Effective Study Strategies for Big Tests and Boards
You basically need a "C."
You want your prep to be a routine thing, a simple habit, like going to the gym.
A typical day: ~ 1 to 2 hours, depending on your time and alertness. DO take breaks every 45-50 minutes.
If you are tired, then rest. If time is short, do Zuku questions and NBVME practice questions rather than review notes.
One hour of prep 5-6 times a week is better than 6 hours crammed into a Saturday.
Test practice: ~1 hour
Do an hour or so of practice testing, like Zuku, plus or minus 10-15 NBVME self-assessment questions (make note of ones you don't know).
Try to finish 80% or more the study-mode questions 5 weeks before your exam.
Study and Notes review: ~1 hour
Review key diseases and notes. Look for IMAGES to help key concepts stick.
Here are examples of good visual summary notes:
In the final 5 weeks before your NAVLE®, try to do 2-3
timed test-mode tests every day.
THIS IS IMPORTANT! Doing timed test-mode tests, which mimic the real thing, is the best practice you can get right before the real test, even if you haven't finished the study mode questions.
Coping with the [inevitable] questions you don't know:
No matter how hard you study, you will see questions you don't know. Thats ok. Totally normal.
These 4 steps are a big help for improving your effectiveness at answering multiple choice questions.
1. READ the question, then look away (DON'T look at the answers).
2. PREDICT - do you know the answer: Yes or No? (this protects you from distractors among the answer choices...)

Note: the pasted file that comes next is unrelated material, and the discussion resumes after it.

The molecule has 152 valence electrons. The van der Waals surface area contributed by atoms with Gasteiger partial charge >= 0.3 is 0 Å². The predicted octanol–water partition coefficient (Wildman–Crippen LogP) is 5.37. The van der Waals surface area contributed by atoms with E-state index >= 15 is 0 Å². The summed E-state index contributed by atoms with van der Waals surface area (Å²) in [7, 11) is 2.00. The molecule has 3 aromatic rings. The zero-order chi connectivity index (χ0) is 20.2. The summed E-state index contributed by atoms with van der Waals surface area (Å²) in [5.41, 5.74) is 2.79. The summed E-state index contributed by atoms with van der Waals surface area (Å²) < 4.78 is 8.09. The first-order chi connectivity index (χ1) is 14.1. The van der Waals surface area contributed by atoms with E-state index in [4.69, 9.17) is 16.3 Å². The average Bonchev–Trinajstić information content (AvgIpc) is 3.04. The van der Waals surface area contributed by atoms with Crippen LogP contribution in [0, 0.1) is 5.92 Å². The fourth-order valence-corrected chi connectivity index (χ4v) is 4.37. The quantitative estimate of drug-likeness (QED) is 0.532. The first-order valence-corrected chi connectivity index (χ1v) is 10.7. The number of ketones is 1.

3. Read the answer choices - if your prediction is there, SELECT it.
If not, or if you don't have an answer, does one jump out? If not, then....
4.ELIMINATE the ones that look wrong and take a wild guess from what's left. Then move on.
NBVME NAVLE® self assessments:
Do 15 of these questions a couple times a week. Of 15 questions, there may be 4 or 5 you don't know. Your homework that same day is to look up answers to the ones you didn't know.
You will not see these exact questions on your test, but you may well see a question on this disease or topic. This review orients you to key diseases and concepts that the NBVME and NAVLE® think are important.
--Keep it real, keep it practical. Don’t invest emotion in your daily homework. Just sit down and do it.
--Focus on what you can do. Don't beat yourself up over stuff you didn't do.
--If you are exhausted, rest.
Invest in a few reliable books.
An excellent clinical resource, and you get access to the whole book online when you buy a copy.
Plumb’s Veterinary Drug Handbook, 8th edition, Donald C. Plumb